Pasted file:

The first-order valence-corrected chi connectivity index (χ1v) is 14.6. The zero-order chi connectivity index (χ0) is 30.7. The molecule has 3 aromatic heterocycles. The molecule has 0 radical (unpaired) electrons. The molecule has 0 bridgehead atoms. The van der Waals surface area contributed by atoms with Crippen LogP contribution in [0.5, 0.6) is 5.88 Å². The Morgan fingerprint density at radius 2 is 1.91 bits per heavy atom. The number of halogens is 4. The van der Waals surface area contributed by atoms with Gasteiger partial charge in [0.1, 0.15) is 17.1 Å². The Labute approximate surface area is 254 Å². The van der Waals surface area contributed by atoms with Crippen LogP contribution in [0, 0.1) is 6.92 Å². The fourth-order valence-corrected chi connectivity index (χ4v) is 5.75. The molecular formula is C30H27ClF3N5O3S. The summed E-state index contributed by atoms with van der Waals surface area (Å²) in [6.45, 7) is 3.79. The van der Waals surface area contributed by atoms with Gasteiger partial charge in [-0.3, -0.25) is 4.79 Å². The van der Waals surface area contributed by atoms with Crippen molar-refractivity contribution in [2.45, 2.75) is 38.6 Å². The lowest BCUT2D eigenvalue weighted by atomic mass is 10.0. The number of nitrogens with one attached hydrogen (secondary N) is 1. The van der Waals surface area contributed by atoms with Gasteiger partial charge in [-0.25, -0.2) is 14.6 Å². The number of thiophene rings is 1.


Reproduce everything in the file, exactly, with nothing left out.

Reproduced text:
The first-order valence-corrected chi connectivity index (χ1v) is 14.6. The zero-order chi connectivity index (χ0) is 30.7. The molecule has 3 aromatic heterocycles. The molecule has 0 radical (unpaired) electrons. The molecule has 0 bridgehead atoms. The van der Waals surface area contributed by atoms with Crippen LogP contribution in [0.5, 0.6) is 5.88 Å². The Morgan fingerprint density at radius 2 is 1.91 bits per heavy atom. The number of halogens is 4. The van der Waals surface area contributed by atoms with Gasteiger partial charge in [0.1, 0.15) is 17.1 Å². The Labute approximate surface area is 254 Å². The van der Waals surface area contributed by atoms with Crippen LogP contribution in [0, 0.1) is 6.92 Å². The fourth-order valence-corrected chi connectivity index (χ4v) is 5.75. The molecular formula is C30H27ClF3N5O3S. The summed E-state index contributed by atoms with van der Waals surface area (Å²) in [6.45, 7) is 3.79. The van der Waals surface area contributed by atoms with Gasteiger partial charge in [-0.3, -0.25) is 4.79 Å². The van der Waals surface area contributed by atoms with Crippen molar-refractivity contribution in [2.45, 2.75) is 38.6 Å². The lowest BCUT2D eigenvalue weighted by atomic mass is 10.0. The number of nitrogens with one attached hydrogen (secondary N) is 1. The van der Waals surface area contributed by atoms with Gasteiger partial charge in [-0.25, -0.2) is 14.6 Å². The number of thiophene rings is 1.